Saturday, November 18th 2017

Initial thoughts on Sitecore Experience Accelerator (SXA)

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I was recently asked to evaluate the new accelerator from Sitecore called Experience Accelerator. Rightpoint wanted to look internally and see what it is made of and how it could be leveraged on future projects. I also presented this content at the Dallas, and Atlanta Sitecore User Groups to get feedback from the community. I'll also be presenting this content at the recently launched Detroit Sitecore User Group . This is my point of view after playing around with it over the past month.


Sitecore just launched Sitecore 8.2. With the launch of 8.2, they also introduced SXA. SXA is an accelerator to help teams build websites on Sitecore faster as well as giving more out of the box components for content authors to use. This accelerator is an additional module that can be purchased from Sitecore. It is compatible with version 8.1 and 8.2. It brings a baseline of functionality like other CMS (Content Management Systems) vendors, but does it in an Enterprise scalable way.

What is it technically?

Following the module pattern of Sitecore, SXA is a packaged module. Once you have an instance of Sitecore you download the module and install it as a package from the Control Panel. The module requires Sitecore PowerShell extensions. This allows SXA to script out items and scaffolding to support SXA. SXA leverages the architecture practices from Helix. Helix is the guidance from Sitecore on design principals and conventions for Sitecore development. It is a modular design with layers such as Project, Feature, and Foundation. SXA installs the templates, layouts, renderings, settings, and UI elements into Sitecore using the Helix patterns.

What features does it provide?

SXA provides the following features (some documented here):

  • Templates and information architecture to start building a website.
  • Wizard to create and organize Tenants and websites.
  • Toolbox of reusable renderings or components that are found on common sites.
    • Carousel
    • Map
    • Navigation
    • Content
    • Forms
    • Events
    • Language Selector
    • Cookie Notifications
    • Pagination
    • Search Controls
    • Login Controls
    • Social Integration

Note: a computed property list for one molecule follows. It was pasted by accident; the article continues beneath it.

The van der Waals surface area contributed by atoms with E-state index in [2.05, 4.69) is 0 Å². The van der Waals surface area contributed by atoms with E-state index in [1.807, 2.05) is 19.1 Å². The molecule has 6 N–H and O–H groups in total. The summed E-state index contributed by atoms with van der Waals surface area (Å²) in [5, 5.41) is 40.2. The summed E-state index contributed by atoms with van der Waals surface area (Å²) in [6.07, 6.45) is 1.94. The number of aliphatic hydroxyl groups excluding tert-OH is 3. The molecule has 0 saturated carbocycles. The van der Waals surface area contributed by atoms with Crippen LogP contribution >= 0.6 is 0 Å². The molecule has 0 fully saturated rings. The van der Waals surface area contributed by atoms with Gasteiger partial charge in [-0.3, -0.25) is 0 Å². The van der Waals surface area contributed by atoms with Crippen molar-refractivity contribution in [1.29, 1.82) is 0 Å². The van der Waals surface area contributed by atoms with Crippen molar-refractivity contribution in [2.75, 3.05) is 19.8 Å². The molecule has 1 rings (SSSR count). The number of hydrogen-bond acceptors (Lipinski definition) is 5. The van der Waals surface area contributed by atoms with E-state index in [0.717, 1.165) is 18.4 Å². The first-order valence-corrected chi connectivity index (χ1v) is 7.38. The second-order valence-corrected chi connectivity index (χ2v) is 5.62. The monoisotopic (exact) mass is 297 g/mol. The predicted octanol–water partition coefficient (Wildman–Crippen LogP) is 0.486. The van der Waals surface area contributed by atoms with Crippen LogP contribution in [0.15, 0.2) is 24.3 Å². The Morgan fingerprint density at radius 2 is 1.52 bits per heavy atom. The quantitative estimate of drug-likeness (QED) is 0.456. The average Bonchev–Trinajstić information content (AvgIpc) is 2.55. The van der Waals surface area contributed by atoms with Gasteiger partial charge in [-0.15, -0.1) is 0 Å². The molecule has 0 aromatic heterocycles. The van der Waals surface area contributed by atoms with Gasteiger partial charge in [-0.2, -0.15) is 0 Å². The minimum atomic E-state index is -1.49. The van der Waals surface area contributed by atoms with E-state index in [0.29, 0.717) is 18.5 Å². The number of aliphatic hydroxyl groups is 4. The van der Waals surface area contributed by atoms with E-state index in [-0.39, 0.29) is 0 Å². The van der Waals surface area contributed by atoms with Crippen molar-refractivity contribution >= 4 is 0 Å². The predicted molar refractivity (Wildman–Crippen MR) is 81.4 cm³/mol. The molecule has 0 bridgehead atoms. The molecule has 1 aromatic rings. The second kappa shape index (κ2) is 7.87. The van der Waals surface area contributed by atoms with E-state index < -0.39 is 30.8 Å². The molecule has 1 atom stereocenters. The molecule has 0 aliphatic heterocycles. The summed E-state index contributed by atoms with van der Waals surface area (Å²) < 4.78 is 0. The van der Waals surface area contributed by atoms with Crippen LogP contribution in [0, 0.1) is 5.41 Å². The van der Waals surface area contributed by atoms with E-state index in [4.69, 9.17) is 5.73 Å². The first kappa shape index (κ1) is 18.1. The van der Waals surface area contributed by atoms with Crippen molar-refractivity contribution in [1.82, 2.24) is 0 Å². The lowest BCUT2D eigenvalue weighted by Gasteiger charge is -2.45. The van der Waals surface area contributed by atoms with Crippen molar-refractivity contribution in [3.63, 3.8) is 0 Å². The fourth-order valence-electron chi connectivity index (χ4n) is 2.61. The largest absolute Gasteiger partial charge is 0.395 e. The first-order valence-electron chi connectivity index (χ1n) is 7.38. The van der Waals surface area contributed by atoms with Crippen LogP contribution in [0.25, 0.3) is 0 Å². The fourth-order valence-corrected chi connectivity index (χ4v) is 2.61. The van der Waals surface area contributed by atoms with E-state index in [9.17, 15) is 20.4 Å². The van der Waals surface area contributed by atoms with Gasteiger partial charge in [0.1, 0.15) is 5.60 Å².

• Dynamic responsive grid layout designer
    • Pluggable Themes
    • Page and Partial Page Designs to standardize and leveraged common content
    • Creative Exchange
    • Asset Optimizer

If you want to test it out for yourself, check out my recent blog post on Installing SXA.

Why you should care and where I see it as a fit

I believe SXA is a big milestone for Sitecore. It could be a huge value add to the team building your website. It could turn your process for building a site into a configuration activity rather than writing a lot of code and components that are common across websites. It could even be a stepping stone into an all cloud hosted Sitecore offering. I think that is in the future, but that seems to be the pattern of software vendors.

Sitecore is marketing it to not only add value, but also increase the speed to market. If you leverage the architecture properly, you could have your authors entering content before visual design and development phases take place. This would make use of a wireframe theme that comes out of the box. Styling with CSS and JavaScript can come later through Themes and the Creative Exchange.

New frameworks like this usually take some vetting and a few iterations to stabilize. It takes time for the documentation to develop and for partners to build websites and blog about workarounds or features that unlock the full potential. If you like the bleeding edge I believe you could take advantage of SXA quickly. Here are a few projects that might be a good fit:

  • Microsites
  • New implementations that match the feature set of SXA
  • Smaller sites looking to take advantage of the marketing/experience features of Sitecore
  • Teams lacking time and resources to undertake large development efforts
  • Teams that want to work in parallel with content entry and can bring in visual design and branding later in the development chain

Final Thoughts

At the end of the day, I am impressed with SXA. Assuming the licensing cost works for your needs this is a solution that can take you much farther out of the box. I would anticipate more features added over time and if you are already using SXA they would be available as soon as you upgrade. I expect Sitecore to have an upgrade path for SXA. You can also extend SXA with your own components and add to the information architecture and templates to fit your needs.

If you have a Sitecore project coming up and want to explore SXA as a possibility let us know through our contact page.